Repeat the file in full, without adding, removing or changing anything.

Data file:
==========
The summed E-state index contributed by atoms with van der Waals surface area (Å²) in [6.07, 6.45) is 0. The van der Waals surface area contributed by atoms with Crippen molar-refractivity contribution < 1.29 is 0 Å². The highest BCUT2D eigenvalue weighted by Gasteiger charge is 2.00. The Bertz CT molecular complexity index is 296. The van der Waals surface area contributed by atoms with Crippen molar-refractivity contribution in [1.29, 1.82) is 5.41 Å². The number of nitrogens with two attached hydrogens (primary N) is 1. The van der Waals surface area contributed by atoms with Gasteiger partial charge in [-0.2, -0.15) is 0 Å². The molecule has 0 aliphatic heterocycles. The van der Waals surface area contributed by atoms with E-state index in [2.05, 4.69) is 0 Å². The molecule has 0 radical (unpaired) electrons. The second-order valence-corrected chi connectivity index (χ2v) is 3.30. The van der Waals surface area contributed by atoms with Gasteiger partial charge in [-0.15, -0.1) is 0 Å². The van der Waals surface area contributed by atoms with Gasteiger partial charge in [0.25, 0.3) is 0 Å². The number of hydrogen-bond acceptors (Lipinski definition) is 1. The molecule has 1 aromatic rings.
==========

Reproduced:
The summed E-state index contributed by atoms with van der Waals surface area (Å²) in [6.07, 6.45) is 0. The van der Waals surface area contributed by atoms with Crippen molar-refractivity contribution < 1.29 is 0 Å². The highest BCUT2D eigenvalue weighted by Gasteiger charge is 2.00. The Bertz CT molecular complexity index is 296. The van der Waals surface area contributed by atoms with Crippen molar-refractivity contribution in [1.29, 1.82) is 5.41 Å². The number of nitrogens with two attached hydrogens (primary N) is 1. The van der Waals surface area contributed by atoms with Gasteiger partial charge in [-0.2, -0.15) is 0 Å². The molecule has 0 aliphatic heterocycles. The van der Waals surface area contributed by atoms with E-state index in [2.05, 4.69) is 0 Å². The molecule has 0 radical (unpaired) electrons. The second-order valence-corrected chi connectivity index (χ2v) is 3.30. The van der Waals surface area contributed by atoms with Gasteiger partial charge in [-0.15, -0.1) is 0 Å². The van der Waals surface area contributed by atoms with Gasteiger partial charge in [0.25, 0.3) is 0 Å². The number of hydrogen-bond acceptors (Lipinski definition) is 1. The molecule has 1 aromatic rings.